U.S. diners plan to cut restaurant meals spending

Wed May 5, 2010 7:38am EDT
 
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By Lisa Baertlein

LOS ANGELES (Reuters) - U.S. consumers are eating out more frequently, but plan to spend less on each meal, according to a study released on Tuesday by advisory firm AlixPartners.

Consumers surveyed in late March said they planned to spend about $11.60 per restaurant meal over the coming 12 months -- down 21 percent from 2008 and 4 percent lower than last year.

Restaurants, which have seen traffic stabilize after the recession spawned steep declines, also are bracing for higher food costs later this year.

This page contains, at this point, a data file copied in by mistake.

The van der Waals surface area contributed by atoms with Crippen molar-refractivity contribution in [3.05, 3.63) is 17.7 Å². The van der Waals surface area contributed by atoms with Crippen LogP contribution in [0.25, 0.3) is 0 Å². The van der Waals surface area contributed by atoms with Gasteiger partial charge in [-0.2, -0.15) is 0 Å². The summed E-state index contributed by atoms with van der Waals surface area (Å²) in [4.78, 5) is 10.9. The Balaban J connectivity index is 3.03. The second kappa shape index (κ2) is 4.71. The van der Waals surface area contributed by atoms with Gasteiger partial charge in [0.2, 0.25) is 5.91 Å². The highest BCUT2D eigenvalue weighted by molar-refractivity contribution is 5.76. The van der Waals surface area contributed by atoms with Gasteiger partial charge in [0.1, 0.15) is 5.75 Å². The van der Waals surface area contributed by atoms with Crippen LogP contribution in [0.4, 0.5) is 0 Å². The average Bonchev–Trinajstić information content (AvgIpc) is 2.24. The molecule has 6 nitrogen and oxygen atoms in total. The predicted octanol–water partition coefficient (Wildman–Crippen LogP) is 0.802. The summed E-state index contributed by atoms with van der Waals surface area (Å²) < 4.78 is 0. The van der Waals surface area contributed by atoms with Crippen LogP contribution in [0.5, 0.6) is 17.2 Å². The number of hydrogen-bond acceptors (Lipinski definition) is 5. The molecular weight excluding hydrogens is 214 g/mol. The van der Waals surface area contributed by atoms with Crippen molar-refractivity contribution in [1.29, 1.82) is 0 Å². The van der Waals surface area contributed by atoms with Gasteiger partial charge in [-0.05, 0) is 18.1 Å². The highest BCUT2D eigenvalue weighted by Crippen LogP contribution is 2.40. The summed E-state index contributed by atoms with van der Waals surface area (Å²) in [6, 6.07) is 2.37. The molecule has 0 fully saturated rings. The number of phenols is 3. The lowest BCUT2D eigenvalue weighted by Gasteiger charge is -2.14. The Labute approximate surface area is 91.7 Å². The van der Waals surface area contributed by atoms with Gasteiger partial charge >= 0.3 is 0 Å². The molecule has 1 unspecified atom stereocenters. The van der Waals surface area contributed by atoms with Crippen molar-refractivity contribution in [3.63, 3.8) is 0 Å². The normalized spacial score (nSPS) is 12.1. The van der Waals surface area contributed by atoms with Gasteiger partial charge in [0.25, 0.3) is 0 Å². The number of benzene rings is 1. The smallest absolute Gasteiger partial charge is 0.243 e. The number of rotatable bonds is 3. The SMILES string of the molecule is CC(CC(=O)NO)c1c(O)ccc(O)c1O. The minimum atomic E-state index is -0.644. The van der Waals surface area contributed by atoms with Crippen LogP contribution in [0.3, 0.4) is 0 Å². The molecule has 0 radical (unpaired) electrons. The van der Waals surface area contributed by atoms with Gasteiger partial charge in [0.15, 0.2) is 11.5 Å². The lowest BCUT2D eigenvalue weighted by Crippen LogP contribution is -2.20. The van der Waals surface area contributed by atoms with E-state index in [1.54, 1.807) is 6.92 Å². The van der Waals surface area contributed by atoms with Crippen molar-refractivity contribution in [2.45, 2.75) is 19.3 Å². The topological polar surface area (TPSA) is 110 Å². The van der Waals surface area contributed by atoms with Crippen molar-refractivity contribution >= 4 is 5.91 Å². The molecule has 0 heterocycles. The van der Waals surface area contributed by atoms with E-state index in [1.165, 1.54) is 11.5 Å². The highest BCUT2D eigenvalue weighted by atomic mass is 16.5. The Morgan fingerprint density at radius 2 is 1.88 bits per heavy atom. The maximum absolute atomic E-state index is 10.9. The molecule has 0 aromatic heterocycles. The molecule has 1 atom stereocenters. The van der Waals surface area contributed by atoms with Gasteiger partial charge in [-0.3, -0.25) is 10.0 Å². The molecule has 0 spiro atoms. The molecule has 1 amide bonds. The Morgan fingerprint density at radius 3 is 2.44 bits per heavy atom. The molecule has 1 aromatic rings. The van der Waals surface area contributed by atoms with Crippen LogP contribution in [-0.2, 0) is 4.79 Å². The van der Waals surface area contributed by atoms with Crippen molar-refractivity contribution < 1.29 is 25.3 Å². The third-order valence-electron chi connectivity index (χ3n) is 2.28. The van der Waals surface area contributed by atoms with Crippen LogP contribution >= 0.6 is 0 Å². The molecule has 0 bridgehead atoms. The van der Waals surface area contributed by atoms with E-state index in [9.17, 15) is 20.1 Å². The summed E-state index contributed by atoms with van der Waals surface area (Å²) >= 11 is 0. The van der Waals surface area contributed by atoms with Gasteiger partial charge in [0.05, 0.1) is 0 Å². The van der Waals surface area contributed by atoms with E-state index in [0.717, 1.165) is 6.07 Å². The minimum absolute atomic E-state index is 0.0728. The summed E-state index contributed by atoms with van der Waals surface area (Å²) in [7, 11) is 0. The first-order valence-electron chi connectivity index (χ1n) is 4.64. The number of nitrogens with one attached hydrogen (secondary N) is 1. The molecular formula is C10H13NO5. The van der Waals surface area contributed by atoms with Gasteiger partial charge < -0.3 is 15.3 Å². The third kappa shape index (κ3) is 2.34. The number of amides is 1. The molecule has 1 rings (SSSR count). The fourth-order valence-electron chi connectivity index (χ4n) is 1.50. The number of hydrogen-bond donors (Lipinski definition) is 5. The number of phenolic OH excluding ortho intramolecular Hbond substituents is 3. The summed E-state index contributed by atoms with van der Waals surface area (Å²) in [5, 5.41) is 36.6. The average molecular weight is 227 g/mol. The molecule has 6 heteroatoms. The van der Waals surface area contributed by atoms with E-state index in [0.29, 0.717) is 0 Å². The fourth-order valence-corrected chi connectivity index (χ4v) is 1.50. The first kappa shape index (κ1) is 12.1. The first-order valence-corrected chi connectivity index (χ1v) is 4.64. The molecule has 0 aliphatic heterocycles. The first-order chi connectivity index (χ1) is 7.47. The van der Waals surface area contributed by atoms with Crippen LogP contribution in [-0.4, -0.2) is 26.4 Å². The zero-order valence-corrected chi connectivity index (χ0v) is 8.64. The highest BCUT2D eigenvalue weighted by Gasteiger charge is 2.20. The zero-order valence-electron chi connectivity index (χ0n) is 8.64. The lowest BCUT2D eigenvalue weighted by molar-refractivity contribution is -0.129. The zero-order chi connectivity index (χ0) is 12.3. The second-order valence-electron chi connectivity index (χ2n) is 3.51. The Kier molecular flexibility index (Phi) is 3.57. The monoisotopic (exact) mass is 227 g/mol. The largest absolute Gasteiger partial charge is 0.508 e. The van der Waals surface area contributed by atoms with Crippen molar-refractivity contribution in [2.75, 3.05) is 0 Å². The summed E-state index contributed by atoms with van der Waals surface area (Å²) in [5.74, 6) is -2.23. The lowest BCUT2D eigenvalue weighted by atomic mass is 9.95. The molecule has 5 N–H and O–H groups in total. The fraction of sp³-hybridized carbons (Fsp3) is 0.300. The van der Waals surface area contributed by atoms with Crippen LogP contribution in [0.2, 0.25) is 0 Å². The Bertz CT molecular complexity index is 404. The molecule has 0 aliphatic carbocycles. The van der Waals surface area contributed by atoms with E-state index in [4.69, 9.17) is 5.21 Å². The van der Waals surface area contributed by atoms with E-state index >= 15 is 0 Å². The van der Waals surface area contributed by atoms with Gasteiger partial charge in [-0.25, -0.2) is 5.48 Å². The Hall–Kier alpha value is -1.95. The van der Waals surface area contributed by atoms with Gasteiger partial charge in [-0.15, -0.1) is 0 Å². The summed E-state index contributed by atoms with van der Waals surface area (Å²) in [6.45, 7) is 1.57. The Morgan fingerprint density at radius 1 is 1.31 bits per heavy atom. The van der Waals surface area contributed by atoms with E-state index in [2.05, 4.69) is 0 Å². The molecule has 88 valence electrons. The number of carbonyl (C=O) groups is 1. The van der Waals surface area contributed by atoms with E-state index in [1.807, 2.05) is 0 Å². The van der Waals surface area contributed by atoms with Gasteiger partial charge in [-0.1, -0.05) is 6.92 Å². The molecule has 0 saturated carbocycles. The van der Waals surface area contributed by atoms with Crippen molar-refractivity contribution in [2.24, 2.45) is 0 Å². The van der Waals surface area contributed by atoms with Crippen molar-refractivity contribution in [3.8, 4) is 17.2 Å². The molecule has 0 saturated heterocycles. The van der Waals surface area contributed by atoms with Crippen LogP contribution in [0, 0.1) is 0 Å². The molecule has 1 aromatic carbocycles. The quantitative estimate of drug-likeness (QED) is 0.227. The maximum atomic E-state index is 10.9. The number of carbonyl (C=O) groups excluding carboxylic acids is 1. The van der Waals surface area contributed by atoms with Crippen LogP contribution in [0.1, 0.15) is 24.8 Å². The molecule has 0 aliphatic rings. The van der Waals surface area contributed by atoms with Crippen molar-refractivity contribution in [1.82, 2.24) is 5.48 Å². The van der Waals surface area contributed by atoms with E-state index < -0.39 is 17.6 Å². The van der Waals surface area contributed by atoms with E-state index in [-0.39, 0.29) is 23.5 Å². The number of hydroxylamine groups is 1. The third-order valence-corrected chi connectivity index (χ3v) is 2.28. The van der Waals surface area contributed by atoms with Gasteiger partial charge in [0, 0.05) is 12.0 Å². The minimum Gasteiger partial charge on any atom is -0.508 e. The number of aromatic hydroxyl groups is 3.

"Despite some stabilization of late, the restaurant industry is by no means out of the woods," said Andy Eversbusch, a managing director at AlixPartners and head of the firm's restaurant and food service practice.

"Sales will continue to be pressured by growing price sensitivity among virtually all consumers, regardless of the types of restaurants they visit," Eversbusch said.

Lower food costs made it easier for all restaurants to offer discounts in 2009.

The Subway chain grabbed headlines with its $5, foot-long sandwich deal that established the second-most important restaurant price point since McDonald's Corp introduced its Dollar Menu in 2002.

The expected decline in restaurant spending was due in part to the "Subway Effect," said Eversbusch.   Continued...

 
<p>Waiter Doug Jenkins works in Pizzeria Uno in Chicago January 20, 2010. REUTERS/John Gress</p>